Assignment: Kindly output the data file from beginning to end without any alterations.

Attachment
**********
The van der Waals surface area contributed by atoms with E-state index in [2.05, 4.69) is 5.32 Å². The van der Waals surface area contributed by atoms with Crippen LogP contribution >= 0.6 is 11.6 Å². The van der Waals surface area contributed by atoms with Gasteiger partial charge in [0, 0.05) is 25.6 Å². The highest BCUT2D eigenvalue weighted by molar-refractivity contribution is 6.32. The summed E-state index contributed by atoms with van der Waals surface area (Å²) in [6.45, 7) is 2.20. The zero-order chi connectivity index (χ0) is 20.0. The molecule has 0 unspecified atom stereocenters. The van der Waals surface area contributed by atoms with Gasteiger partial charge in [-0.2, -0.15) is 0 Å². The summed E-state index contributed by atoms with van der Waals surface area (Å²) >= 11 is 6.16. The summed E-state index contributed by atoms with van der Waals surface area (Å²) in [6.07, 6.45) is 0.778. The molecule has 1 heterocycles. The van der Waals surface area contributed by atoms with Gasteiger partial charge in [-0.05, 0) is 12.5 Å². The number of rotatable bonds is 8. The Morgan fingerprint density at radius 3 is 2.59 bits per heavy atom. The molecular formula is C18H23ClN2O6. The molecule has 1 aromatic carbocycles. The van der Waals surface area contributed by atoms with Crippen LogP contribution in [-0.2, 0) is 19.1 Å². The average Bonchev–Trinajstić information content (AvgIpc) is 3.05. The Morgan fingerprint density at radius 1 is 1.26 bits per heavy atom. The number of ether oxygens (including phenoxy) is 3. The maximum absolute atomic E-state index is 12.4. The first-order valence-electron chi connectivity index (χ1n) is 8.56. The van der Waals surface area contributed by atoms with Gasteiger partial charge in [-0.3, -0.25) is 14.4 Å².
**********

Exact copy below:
The van der Waals surface area contributed by atoms with E-state index in [2.05, 4.69) is 5.32 Å². The van der Waals surface area contributed by atoms with Crippen LogP contribution >= 0.6 is 11.6 Å². The van der Waals surface area contributed by atoms with Gasteiger partial charge in [0, 0.05) is 25.6 Å². The highest BCUT2D eigenvalue weighted by molar-refractivity contribution is 6.32. The summed E-state index contributed by atoms with van der Waals surface area (Å²) in [6.45, 7) is 2.20. The zero-order chi connectivity index (χ0) is 20.0. The molecule has 0 unspecified atom stereocenters. The van der Waals surface area contributed by atoms with Gasteiger partial charge in [-0.2, -0.15) is 0 Å². The summed E-state index contributed by atoms with van der Waals surface area (Å²) >= 11 is 6.16. The summed E-state index contributed by atoms with van der Waals surface area (Å²) in [6.07, 6.45) is 0.778. The molecule has 1 heterocycles. The van der Waals surface area contributed by atoms with Gasteiger partial charge in [-0.05, 0) is 12.5 Å². The number of rotatable bonds is 8. The Morgan fingerprint density at radius 3 is 2.59 bits per heavy atom. The molecular formula is C18H23ClN2O6. The molecule has 1 aromatic carbocycles. The van der Waals surface area contributed by atoms with Crippen LogP contribution in [-0.2, 0) is 19.1 Å². The average Bonchev–Trinajstić information content (AvgIpc) is 3.05. The Morgan fingerprint density at radius 1 is 1.26 bits per heavy atom. The number of ether oxygens (including phenoxy) is 3. The maximum absolute atomic E-state index is 12.4. The first-order valence-electron chi connectivity index (χ1n) is 8.56. The van der Waals surface area contributed by atoms with Gasteiger partial charge in [-0.3, -0.25) is 14.4 Å².